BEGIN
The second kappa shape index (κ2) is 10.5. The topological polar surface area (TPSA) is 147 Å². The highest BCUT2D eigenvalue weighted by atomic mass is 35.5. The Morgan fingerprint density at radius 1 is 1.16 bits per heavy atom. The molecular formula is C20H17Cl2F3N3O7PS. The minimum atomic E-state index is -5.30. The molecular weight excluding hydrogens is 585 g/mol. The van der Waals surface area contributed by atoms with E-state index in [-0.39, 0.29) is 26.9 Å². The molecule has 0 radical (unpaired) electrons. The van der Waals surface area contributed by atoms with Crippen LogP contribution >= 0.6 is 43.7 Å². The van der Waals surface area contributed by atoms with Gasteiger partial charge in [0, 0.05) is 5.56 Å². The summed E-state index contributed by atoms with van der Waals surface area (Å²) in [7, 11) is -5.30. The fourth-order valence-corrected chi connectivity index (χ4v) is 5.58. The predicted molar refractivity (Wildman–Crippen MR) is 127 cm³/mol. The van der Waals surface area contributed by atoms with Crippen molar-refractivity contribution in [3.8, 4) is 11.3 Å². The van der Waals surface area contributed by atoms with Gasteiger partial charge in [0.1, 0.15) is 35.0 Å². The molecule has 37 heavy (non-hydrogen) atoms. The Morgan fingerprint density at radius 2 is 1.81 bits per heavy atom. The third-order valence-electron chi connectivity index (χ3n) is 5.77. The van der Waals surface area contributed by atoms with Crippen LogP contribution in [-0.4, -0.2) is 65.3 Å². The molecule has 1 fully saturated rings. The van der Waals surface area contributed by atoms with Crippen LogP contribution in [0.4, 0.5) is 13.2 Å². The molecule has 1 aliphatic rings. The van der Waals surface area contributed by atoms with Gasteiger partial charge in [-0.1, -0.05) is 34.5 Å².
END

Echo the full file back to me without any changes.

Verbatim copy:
The second kappa shape index (κ2) is 10.5. The topological polar surface area (TPSA) is 147 Å². The highest BCUT2D eigenvalue weighted by atomic mass is 35.5. The Morgan fingerprint density at radius 1 is 1.16 bits per heavy atom. The molecular formula is C20H17Cl2F3N3O7PS. The minimum atomic E-state index is -5.30. The molecular weight excluding hydrogens is 585 g/mol. The van der Waals surface area contributed by atoms with E-state index in [-0.39, 0.29) is 26.9 Å². The molecule has 0 radical (unpaired) electrons. The van der Waals surface area contributed by atoms with Crippen LogP contribution >= 0.6 is 43.7 Å². The van der Waals surface area contributed by atoms with Gasteiger partial charge in [0, 0.05) is 5.56 Å². The summed E-state index contributed by atoms with van der Waals surface area (Å²) in [7, 11) is -5.30. The fourth-order valence-corrected chi connectivity index (χ4v) is 5.58. The predicted molar refractivity (Wildman–Crippen MR) is 127 cm³/mol. The van der Waals surface area contributed by atoms with Crippen molar-refractivity contribution in [3.8, 4) is 11.3 Å². The van der Waals surface area contributed by atoms with Gasteiger partial charge in [0.1, 0.15) is 35.0 Å². The molecule has 37 heavy (non-hydrogen) atoms. The Morgan fingerprint density at radius 2 is 1.81 bits per heavy atom. The third-order valence-electron chi connectivity index (χ3n) is 5.77. The van der Waals surface area contributed by atoms with Crippen LogP contribution in [-0.4, -0.2) is 65.3 Å². The molecule has 1 fully saturated rings. The van der Waals surface area contributed by atoms with Crippen LogP contribution in [0.4, 0.5) is 13.2 Å². The molecule has 1 aliphatic rings. The van der Waals surface area contributed by atoms with Gasteiger partial charge in [-0.1, -0.05) is 34.5 Å².